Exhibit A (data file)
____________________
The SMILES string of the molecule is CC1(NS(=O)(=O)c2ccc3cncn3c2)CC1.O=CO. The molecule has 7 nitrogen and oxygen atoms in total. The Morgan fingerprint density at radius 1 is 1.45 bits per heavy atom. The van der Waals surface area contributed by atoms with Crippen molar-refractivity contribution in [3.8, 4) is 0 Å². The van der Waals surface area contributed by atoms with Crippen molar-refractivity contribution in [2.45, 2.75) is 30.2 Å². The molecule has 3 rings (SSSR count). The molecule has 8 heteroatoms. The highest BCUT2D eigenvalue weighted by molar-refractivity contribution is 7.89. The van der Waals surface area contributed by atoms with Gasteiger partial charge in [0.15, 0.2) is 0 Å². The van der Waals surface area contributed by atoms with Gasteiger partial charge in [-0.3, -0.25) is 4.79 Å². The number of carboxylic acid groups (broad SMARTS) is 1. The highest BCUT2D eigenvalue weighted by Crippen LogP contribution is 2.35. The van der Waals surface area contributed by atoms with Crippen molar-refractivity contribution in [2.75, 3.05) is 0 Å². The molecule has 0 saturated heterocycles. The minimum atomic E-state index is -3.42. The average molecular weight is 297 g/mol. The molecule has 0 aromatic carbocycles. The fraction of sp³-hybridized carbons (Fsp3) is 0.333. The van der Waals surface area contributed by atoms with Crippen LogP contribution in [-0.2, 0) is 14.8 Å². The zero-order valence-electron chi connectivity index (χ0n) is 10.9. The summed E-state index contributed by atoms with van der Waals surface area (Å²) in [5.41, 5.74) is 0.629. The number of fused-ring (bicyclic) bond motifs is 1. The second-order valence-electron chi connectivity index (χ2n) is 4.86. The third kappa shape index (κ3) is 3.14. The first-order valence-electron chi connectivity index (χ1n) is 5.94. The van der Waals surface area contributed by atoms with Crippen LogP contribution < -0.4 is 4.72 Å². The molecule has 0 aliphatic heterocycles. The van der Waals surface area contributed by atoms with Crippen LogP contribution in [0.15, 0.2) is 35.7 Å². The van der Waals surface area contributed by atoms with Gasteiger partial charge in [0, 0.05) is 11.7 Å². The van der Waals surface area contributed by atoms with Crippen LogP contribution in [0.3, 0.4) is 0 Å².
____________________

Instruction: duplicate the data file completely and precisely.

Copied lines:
The SMILES string of the molecule is CC1(NS(=O)(=O)c2ccc3cncn3c2)CC1.O=CO. The molecule has 7 nitrogen and oxygen atoms in total. The Morgan fingerprint density at radius 1 is 1.45 bits per heavy atom. The van der Waals surface area contributed by atoms with Crippen molar-refractivity contribution in [3.8, 4) is 0 Å². The van der Waals surface area contributed by atoms with Crippen molar-refractivity contribution in [2.45, 2.75) is 30.2 Å². The molecule has 3 rings (SSSR count). The molecule has 8 heteroatoms. The highest BCUT2D eigenvalue weighted by molar-refractivity contribution is 7.89. The van der Waals surface area contributed by atoms with Gasteiger partial charge in [0.15, 0.2) is 0 Å². The van der Waals surface area contributed by atoms with Gasteiger partial charge in [-0.3, -0.25) is 4.79 Å². The number of carboxylic acid groups (broad SMARTS) is 1. The highest BCUT2D eigenvalue weighted by Crippen LogP contribution is 2.35. The van der Waals surface area contributed by atoms with Crippen molar-refractivity contribution in [2.75, 3.05) is 0 Å². The molecule has 0 saturated heterocycles. The minimum atomic E-state index is -3.42. The average molecular weight is 297 g/mol. The molecule has 0 aromatic carbocycles. The fraction of sp³-hybridized carbons (Fsp3) is 0.333. The van der Waals surface area contributed by atoms with Crippen LogP contribution in [-0.2, 0) is 14.8 Å². The zero-order valence-electron chi connectivity index (χ0n) is 10.9. The summed E-state index contributed by atoms with van der Waals surface area (Å²) in [5.41, 5.74) is 0.629. The number of fused-ring (bicyclic) bond motifs is 1. The second-order valence-electron chi connectivity index (χ2n) is 4.86. The third kappa shape index (κ3) is 3.14. The first-order valence-electron chi connectivity index (χ1n) is 5.94. The van der Waals surface area contributed by atoms with Crippen LogP contribution < -0.4 is 4.72 Å². The molecule has 0 aliphatic heterocycles. The van der Waals surface area contributed by atoms with Crippen LogP contribution in [0.15, 0.2) is 35.7 Å². The van der Waals surface area contributed by atoms with Gasteiger partial charge in [0, 0.05) is 11.7 Å². The van der Waals surface area contributed by atoms with Crippen LogP contribution in [0.3, 0.4) is 0 Å².